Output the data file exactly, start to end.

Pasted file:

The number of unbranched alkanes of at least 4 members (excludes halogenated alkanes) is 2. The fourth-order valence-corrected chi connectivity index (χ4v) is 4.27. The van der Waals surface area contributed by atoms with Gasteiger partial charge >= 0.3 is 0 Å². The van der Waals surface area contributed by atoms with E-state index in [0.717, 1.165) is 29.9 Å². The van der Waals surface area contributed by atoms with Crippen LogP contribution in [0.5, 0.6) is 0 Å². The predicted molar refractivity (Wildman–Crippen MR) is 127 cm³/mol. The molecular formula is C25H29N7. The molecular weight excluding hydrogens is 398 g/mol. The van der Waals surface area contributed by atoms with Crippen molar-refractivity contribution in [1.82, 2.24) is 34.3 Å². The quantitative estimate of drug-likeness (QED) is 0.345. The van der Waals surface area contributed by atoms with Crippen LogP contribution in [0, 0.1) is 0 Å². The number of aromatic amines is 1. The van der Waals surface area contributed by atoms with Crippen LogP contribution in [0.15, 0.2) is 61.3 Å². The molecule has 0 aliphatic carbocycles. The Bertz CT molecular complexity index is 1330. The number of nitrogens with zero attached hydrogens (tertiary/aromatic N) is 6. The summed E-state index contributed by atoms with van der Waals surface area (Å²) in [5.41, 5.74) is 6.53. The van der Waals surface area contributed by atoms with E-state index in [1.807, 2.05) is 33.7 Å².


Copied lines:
The number of unbranched alkanes of at least 4 members (excludes halogenated alkanes) is 2. The fourth-order valence-corrected chi connectivity index (χ4v) is 4.27. The van der Waals surface area contributed by atoms with Gasteiger partial charge >= 0.3 is 0 Å². The van der Waals surface area contributed by atoms with E-state index in [0.717, 1.165) is 29.9 Å². The van der Waals surface area contributed by atoms with Crippen LogP contribution in [0.5, 0.6) is 0 Å². The predicted molar refractivity (Wildman–Crippen MR) is 127 cm³/mol. The molecular formula is C25H29N7. The molecular weight excluding hydrogens is 398 g/mol. The van der Waals surface area contributed by atoms with Crippen molar-refractivity contribution in [1.82, 2.24) is 34.3 Å². The quantitative estimate of drug-likeness (QED) is 0.345. The van der Waals surface area contributed by atoms with Crippen LogP contribution in [0, 0.1) is 0 Å². The number of aromatic amines is 1. The van der Waals surface area contributed by atoms with Crippen LogP contribution in [0.15, 0.2) is 61.3 Å². The molecule has 0 aliphatic carbocycles. The Bertz CT molecular complexity index is 1330. The number of nitrogens with zero attached hydrogens (tertiary/aromatic N) is 6. The summed E-state index contributed by atoms with van der Waals surface area (Å²) in [5.41, 5.74) is 6.53. The van der Waals surface area contributed by atoms with E-state index in [1.807, 2.05) is 33.7 Å².